COVID-19 spotlights the threat that cardiovascular disease poses to Americans; new technology may help address risk factors at the population health level.
Although it is a new disease, COVID-19 has a way of peeling back layers and bringing other medical issues to the surface.
For example, research has shown that people with high blood pressure are more likely to become seriously ill.
A study published in the April 22 issue of JAMA of 5,700 patients hospitalized with COVID-19 in the New York City area found that 56% had hypertension, making it the most common comorbidity.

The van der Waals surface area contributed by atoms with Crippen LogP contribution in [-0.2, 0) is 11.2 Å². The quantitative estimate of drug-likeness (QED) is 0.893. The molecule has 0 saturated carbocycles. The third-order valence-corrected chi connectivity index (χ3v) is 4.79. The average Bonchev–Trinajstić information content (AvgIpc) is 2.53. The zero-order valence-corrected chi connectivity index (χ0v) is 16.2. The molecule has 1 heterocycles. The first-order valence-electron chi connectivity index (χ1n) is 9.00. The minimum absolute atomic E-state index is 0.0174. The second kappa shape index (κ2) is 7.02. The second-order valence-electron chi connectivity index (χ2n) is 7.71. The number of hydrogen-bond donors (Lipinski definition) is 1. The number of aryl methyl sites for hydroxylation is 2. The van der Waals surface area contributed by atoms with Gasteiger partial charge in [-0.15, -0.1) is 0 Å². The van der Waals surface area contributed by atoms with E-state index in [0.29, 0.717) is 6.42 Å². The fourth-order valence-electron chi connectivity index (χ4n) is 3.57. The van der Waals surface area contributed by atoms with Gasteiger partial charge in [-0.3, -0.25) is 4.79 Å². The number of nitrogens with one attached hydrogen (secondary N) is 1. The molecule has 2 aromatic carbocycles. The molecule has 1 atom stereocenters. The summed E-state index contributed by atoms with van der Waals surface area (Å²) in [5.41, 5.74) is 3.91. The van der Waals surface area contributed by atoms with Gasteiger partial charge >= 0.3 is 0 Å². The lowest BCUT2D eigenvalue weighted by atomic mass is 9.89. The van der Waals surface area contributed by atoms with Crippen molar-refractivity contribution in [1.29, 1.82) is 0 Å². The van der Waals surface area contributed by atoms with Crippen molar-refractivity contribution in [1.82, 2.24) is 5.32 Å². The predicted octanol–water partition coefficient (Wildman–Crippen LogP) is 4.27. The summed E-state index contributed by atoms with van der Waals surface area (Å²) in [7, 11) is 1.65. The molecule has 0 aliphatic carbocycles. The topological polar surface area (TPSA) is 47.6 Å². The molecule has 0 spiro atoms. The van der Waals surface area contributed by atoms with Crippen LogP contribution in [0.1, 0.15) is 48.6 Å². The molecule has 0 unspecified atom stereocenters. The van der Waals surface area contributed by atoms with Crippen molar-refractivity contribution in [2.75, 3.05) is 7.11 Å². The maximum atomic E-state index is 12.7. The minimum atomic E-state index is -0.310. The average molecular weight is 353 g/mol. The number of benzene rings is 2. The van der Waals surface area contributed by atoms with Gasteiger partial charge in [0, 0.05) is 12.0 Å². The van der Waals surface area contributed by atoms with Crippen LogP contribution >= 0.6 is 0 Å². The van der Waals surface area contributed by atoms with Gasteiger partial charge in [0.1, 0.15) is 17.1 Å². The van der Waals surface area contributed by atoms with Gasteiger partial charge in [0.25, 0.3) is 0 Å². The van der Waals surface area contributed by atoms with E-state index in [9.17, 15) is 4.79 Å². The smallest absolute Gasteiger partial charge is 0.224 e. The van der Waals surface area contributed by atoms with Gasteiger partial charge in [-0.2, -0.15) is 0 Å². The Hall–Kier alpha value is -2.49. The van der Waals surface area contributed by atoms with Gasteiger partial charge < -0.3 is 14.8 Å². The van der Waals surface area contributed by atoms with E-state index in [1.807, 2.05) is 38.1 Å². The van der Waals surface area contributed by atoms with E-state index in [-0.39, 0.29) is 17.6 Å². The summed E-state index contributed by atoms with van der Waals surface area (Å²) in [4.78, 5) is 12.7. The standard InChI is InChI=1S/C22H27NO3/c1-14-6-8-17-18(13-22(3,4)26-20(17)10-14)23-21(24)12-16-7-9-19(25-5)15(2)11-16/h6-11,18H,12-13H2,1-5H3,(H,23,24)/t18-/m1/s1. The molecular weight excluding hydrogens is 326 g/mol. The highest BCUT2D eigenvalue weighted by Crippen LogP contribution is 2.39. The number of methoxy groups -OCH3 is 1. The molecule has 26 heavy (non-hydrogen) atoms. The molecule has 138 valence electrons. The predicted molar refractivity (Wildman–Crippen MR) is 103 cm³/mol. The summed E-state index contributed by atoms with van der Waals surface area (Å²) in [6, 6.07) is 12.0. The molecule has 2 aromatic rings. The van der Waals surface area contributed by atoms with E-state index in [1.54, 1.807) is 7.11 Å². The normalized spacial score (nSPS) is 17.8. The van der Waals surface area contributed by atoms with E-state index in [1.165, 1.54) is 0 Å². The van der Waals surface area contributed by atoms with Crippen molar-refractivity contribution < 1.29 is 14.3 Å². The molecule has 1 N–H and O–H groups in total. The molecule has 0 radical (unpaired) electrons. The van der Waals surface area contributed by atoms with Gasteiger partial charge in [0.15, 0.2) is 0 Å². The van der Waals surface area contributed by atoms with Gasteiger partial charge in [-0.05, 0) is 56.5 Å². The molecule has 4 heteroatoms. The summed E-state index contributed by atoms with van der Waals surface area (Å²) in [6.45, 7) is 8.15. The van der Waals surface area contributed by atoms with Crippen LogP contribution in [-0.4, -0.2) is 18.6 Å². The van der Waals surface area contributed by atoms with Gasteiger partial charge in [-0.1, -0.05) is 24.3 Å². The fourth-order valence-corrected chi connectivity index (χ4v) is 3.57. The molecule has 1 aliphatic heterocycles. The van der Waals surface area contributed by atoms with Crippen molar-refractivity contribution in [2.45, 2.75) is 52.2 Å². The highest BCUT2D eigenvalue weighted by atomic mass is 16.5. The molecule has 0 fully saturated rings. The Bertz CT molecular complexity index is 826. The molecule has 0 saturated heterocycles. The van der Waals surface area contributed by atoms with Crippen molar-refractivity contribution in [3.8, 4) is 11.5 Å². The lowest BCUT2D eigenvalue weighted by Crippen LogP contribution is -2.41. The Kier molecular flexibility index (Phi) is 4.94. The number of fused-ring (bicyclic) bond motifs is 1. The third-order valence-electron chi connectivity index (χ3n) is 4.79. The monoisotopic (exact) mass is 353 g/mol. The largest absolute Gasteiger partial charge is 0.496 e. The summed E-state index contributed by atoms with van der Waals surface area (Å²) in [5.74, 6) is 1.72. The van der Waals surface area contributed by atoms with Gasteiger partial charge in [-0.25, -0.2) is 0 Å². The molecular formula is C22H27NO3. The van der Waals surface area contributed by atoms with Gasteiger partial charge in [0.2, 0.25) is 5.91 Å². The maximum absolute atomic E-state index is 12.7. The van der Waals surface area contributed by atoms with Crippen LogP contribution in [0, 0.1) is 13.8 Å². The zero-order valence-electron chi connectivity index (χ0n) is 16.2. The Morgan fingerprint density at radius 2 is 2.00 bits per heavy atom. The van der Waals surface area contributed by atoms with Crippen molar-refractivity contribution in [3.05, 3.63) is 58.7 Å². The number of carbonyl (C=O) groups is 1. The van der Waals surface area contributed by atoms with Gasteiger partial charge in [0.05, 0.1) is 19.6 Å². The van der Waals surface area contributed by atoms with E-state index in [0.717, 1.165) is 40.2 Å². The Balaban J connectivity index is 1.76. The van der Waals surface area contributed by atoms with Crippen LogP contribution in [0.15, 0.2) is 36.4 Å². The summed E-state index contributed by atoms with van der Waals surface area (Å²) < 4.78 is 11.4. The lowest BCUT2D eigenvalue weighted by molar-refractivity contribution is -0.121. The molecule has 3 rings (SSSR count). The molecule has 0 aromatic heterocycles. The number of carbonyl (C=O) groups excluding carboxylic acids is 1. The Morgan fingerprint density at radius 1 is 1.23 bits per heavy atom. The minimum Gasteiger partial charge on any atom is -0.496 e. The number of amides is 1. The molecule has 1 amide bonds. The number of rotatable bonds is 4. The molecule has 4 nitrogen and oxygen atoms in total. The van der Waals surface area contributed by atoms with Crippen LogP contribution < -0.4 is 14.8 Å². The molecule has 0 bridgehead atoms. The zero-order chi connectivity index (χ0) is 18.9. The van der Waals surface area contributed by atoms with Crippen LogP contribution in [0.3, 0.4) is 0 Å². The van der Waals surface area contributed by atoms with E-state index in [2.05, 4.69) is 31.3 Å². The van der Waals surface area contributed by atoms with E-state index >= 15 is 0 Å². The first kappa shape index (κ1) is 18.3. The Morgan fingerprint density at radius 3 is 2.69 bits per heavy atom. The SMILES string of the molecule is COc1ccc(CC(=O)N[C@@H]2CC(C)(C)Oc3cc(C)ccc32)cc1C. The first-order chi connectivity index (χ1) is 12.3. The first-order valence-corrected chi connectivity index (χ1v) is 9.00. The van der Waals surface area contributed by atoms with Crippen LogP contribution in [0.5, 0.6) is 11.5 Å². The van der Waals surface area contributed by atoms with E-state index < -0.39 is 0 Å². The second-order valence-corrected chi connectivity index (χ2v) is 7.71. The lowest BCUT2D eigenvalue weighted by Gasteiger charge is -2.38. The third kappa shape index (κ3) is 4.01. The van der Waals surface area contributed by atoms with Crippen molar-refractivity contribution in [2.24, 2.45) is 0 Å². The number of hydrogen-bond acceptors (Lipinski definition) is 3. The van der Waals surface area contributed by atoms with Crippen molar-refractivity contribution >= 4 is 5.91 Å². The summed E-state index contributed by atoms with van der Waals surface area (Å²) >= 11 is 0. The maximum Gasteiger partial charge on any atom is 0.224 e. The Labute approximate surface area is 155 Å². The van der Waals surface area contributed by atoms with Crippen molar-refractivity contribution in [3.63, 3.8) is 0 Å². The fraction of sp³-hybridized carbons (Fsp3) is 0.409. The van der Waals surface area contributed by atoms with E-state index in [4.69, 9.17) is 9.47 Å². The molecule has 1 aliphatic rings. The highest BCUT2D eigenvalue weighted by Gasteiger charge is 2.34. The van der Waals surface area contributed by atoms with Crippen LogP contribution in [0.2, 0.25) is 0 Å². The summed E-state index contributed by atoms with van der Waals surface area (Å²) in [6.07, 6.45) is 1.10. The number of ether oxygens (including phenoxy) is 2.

The death rate from cardiovascular disease has been declining, but it remains the leading cause of death in the United States.
According to the CDC, 647,457 Americans died of heart disease and 146,383 of stroke in 2017. (Of course, this year COVID-19 has scrambled the usual list of the leading causes of death in this country.)
“(Cardiovascular disease) has to be a priority of health systems and the government. We haven’t really attacked it as well as we should have,” says Martha Gulati, M.D., M.S., FACC, FAHA, division chief of cardiology at the University of Arizona College of Medicine in Phoenix and editor-in-chief at CardioSmart.org, a […]
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